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Exetel tops ACCC's average plan speed results for May

Exetel tops ACCC's average plan speed results for May

Provided 103.5 per cent of download speeds at all hours and 102.3 per cent during busy hours.

Credit: Photo 128097572 © Jarretera | Dreamstime.com

Exetel has topped the Australian Competition and Consumer Commission’s (ACCC) latest report on broadband speeds for May.

Outlined in the national consumer watchdog’s 18th quarterly Measuring Broadband Australia (MBA) report, Exetel was found to have the highest average download and upload speeds for fixed-line services on the National Broadband Network (NBN) out of all the captured retail service providers (RSP).

On average, Exetel provided 103.5 per cent of download speeds at all hours, dropping down only slightly to 102.3 per cent during busy hours.

This dropped slightly again during its busiest hour, which clocked in at 99.7 per cent, yet was still higher than other RSPs.

By comparison, the average download speed overall was 99.3 per cent at 97.6 per cent during busy hours.

According to ACCC commissioner Anna Brakey, download speeds have improved for many consumers over the last two years due to the fact that NBN Co overprovisions the download component of some plans.

The only other RSP to come close to Exetel was the Tasmania-based Launtel, which came in at 102.1 per cent during all hours and 100.1 per cent during busy hours.

Telstra and Optus registered similar speeds, with both internet providers offering 101 per cent during all hours. During busy hours, Telstra’s percentage dropped to 99.7 per cent and Optus came just under at 99.5 per cent.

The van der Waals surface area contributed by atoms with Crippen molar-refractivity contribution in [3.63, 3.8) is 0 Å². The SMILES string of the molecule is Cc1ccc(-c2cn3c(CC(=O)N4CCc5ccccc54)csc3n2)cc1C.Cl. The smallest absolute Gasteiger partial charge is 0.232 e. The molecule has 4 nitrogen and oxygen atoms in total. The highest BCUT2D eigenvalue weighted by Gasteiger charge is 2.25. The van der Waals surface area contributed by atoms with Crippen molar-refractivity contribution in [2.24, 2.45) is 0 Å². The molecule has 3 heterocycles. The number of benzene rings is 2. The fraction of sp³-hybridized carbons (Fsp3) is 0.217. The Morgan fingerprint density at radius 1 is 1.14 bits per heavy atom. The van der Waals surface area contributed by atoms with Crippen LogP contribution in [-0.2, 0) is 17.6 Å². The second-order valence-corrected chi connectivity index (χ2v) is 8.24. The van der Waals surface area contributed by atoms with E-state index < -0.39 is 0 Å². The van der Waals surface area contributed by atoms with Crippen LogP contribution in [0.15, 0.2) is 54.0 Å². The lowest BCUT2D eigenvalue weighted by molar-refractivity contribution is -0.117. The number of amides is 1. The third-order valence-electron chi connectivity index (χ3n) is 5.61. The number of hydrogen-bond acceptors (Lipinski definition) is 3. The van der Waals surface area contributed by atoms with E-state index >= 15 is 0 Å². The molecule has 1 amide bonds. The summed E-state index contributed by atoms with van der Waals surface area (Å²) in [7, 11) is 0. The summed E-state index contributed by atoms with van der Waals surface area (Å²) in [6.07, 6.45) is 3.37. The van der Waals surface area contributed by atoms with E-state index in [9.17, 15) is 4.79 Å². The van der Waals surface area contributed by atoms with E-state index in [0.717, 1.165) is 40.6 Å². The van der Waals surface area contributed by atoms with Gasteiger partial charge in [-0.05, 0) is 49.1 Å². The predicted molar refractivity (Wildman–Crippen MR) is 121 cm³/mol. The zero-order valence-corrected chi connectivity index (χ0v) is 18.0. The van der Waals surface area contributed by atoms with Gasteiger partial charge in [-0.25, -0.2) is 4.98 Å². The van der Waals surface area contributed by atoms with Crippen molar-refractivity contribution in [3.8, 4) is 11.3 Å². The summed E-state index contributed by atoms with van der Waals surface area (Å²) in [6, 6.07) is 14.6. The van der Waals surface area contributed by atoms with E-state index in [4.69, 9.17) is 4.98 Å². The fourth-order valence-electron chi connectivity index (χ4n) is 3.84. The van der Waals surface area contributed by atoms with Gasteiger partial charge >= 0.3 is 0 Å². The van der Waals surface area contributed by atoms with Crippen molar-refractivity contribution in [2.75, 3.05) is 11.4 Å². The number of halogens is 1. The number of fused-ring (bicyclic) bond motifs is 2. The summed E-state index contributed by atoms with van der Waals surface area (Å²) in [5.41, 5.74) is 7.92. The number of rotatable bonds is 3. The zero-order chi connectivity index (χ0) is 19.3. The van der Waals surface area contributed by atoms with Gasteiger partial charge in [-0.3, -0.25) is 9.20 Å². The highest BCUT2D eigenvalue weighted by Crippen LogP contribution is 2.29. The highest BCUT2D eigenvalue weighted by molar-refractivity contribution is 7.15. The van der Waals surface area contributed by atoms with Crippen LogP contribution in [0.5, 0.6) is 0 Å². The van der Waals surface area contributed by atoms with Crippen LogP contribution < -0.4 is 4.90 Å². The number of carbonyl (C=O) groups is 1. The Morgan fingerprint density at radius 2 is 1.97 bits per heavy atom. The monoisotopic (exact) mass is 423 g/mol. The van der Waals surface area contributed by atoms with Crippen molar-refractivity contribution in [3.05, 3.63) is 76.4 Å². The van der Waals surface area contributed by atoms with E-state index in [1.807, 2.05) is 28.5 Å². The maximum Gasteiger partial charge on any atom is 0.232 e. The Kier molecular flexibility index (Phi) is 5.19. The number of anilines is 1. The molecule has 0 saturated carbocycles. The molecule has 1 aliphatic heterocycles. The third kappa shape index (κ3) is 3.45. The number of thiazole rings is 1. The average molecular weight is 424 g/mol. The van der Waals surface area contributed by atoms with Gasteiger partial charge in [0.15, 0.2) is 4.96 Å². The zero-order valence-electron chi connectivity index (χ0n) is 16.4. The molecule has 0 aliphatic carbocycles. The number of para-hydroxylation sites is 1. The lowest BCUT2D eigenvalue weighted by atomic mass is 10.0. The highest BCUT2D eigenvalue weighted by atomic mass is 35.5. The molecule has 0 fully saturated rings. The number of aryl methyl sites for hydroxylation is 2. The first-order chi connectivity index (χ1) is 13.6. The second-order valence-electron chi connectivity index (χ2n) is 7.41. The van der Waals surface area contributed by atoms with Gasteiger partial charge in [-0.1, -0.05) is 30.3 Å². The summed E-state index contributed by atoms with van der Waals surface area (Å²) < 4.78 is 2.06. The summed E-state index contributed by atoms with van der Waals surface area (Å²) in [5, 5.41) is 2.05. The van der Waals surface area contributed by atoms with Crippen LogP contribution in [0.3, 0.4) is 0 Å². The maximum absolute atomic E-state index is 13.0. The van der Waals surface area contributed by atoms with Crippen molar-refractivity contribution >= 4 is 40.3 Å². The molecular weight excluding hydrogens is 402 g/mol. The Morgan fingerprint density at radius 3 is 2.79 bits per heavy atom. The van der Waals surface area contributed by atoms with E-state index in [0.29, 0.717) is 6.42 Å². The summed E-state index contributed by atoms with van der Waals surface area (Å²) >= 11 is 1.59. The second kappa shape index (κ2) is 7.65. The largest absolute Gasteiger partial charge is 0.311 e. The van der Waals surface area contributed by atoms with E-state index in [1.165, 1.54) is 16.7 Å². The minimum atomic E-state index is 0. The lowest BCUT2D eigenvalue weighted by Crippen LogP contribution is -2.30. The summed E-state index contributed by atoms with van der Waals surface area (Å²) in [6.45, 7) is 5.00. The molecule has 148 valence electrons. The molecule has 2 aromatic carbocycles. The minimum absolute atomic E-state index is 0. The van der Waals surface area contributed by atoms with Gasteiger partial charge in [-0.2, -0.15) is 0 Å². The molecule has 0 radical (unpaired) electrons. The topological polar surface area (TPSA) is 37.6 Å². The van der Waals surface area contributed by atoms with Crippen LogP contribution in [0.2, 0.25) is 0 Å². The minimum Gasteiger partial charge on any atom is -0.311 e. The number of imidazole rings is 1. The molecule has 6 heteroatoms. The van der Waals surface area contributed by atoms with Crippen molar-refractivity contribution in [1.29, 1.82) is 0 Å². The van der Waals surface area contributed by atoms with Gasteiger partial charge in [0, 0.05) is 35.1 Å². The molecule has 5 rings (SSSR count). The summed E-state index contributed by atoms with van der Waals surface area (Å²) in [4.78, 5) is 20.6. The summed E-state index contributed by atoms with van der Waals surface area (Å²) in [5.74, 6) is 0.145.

Meanwhile, Exetel’s average upload speed sat at 88.7 per cent during all hours and 88.5 per cent during busy hours, while the overall average upload speed sat at 85.6 per cent during all hours and 85.3 per cent during busy hours.

Unlike downloads, Brakely said upload speeds are “more substantially below maximum speed plans” as NBN CO doesn’t ooverprovision uploads.

In addition, the ACCC said that implementing overprovisioning for uploads would be an efficient method to increase upload speeds.

“Upload speeds are important to consumers working or studying from home, or using cloud applications such as photo storage,” Brakely added.

On 9 August, NBN Co announced its financial results for FY22, which saw a 10 per cent increase in total revenue to $5.1 billion.

In its results, it recognised increasing demand for higher speed tiers with 76 per cent of customers on retail plans based on wholesale download speed tiers of 50 Mbps and above and 18 per cent of residential customers using plans based on wholesale speed tiers offering download speeds of up to 100 Mbps and above.


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